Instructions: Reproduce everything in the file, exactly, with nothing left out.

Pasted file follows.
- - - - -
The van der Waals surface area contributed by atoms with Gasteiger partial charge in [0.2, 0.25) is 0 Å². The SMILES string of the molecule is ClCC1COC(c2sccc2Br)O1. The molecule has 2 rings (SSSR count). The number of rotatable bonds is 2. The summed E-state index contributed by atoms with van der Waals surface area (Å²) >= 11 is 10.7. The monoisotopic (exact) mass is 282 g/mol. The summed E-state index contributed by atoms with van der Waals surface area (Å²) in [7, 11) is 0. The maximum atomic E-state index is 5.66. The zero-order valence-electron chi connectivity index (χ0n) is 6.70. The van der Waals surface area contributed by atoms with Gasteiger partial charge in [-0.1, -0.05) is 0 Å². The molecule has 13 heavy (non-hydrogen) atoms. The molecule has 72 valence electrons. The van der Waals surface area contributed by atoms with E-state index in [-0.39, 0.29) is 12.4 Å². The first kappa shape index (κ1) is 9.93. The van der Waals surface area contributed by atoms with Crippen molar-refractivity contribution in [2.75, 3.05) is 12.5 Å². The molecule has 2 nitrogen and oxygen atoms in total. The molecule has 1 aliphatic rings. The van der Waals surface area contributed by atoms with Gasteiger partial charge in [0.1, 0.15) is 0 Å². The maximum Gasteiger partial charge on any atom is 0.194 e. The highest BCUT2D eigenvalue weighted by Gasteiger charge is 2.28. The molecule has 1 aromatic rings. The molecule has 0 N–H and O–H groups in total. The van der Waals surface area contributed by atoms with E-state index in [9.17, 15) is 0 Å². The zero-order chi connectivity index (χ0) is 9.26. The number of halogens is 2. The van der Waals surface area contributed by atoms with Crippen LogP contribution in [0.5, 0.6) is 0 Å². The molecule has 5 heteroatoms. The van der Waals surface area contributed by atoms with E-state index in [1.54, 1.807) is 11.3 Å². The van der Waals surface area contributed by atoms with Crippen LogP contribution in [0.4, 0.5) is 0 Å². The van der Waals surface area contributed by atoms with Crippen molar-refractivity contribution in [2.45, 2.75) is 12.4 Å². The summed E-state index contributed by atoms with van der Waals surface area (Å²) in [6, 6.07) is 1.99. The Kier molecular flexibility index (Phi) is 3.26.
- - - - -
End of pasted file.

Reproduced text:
The van der Waals surface area contributed by atoms with Gasteiger partial charge in [0.2, 0.25) is 0 Å². The SMILES string of the molecule is ClCC1COC(c2sccc2Br)O1. The molecule has 2 rings (SSSR count). The number of rotatable bonds is 2. The summed E-state index contributed by atoms with van der Waals surface area (Å²) >= 11 is 10.7. The monoisotopic (exact) mass is 282 g/mol. The summed E-state index contributed by atoms with van der Waals surface area (Å²) in [7, 11) is 0. The maximum atomic E-state index is 5.66. The zero-order valence-electron chi connectivity index (χ0n) is 6.70. The van der Waals surface area contributed by atoms with Gasteiger partial charge in [-0.1, -0.05) is 0 Å². The molecule has 13 heavy (non-hydrogen) atoms. The molecule has 72 valence electrons. The van der Waals surface area contributed by atoms with E-state index in [-0.39, 0.29) is 12.4 Å². The first kappa shape index (κ1) is 9.93. The van der Waals surface area contributed by atoms with Crippen molar-refractivity contribution in [2.75, 3.05) is 12.5 Å². The molecule has 2 nitrogen and oxygen atoms in total. The molecule has 1 aliphatic rings. The van der Waals surface area contributed by atoms with Gasteiger partial charge in [0.1, 0.15) is 0 Å². The maximum Gasteiger partial charge on any atom is 0.194 e. The highest BCUT2D eigenvalue weighted by Gasteiger charge is 2.28. The molecule has 1 aromatic rings. The molecule has 0 N–H and O–H groups in total. The van der Waals surface area contributed by atoms with E-state index in [9.17, 15) is 0 Å². The zero-order chi connectivity index (χ0) is 9.26. The number of halogens is 2. The van der Waals surface area contributed by atoms with Crippen LogP contribution in [0.5, 0.6) is 0 Å². The molecule has 5 heteroatoms. The van der Waals surface area contributed by atoms with E-state index in [1.54, 1.807) is 11.3 Å². The van der Waals surface area contributed by atoms with Crippen LogP contribution in [0.4, 0.5) is 0 Å². The van der Waals surface area contributed by atoms with Crippen molar-refractivity contribution in [2.45, 2.75) is 12.4 Å². The summed E-state index contributed by atoms with van der Waals surface area (Å²) in [6, 6.07) is 1.99. The Kier molecular flexibility index (Phi) is 3.26.